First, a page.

To paraphrase Dickens, we live in the best of times, and we live in the worst of times. The cultural and technological advances of the past century have vastly improved the length and quality of life for some, while the gap between the most advantaged and the least advantaged has widened into an abyss. This is strikingly evident in the area of emergency and essential surgical care.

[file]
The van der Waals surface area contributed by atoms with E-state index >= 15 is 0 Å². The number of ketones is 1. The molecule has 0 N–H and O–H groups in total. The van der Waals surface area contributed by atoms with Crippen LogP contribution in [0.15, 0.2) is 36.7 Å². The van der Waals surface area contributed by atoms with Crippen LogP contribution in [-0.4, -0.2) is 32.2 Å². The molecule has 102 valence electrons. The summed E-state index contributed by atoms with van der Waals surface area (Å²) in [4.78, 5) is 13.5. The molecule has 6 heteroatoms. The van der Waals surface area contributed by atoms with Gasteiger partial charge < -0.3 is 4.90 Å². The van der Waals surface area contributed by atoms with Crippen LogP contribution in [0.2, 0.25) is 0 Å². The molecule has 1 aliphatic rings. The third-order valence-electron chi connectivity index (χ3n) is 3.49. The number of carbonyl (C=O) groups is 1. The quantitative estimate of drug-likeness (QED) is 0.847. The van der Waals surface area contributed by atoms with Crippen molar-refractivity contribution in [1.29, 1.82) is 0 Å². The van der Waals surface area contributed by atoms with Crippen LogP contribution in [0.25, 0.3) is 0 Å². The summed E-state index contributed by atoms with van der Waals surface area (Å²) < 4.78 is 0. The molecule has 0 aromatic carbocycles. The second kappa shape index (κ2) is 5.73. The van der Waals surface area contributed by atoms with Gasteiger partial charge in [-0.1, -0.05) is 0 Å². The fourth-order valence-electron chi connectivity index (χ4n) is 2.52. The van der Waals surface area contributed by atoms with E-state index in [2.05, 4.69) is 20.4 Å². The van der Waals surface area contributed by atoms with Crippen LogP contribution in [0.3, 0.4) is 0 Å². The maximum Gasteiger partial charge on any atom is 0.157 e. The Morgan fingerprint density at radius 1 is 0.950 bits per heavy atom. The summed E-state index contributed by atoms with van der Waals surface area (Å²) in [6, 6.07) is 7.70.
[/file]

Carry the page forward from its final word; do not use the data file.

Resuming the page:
The developed world must be part of the solution to this problem; the question is how best to help. We are capable of bringing trained medical personnel and state-of-the-art equipment to areas that lack these resources, transplanting a fully functioning modern surgical hospital anywhere in the world, but such a facility can rarely be sustained by local resources. Individual patients benefit, but the effect is inherently limited. On a different tack, the EESC program of the WHO, as described by Abdullah et al, does not provide direct patient care but aims instead to deliver tools to assist with the development of local resources and capabilities, thus creating lasting change.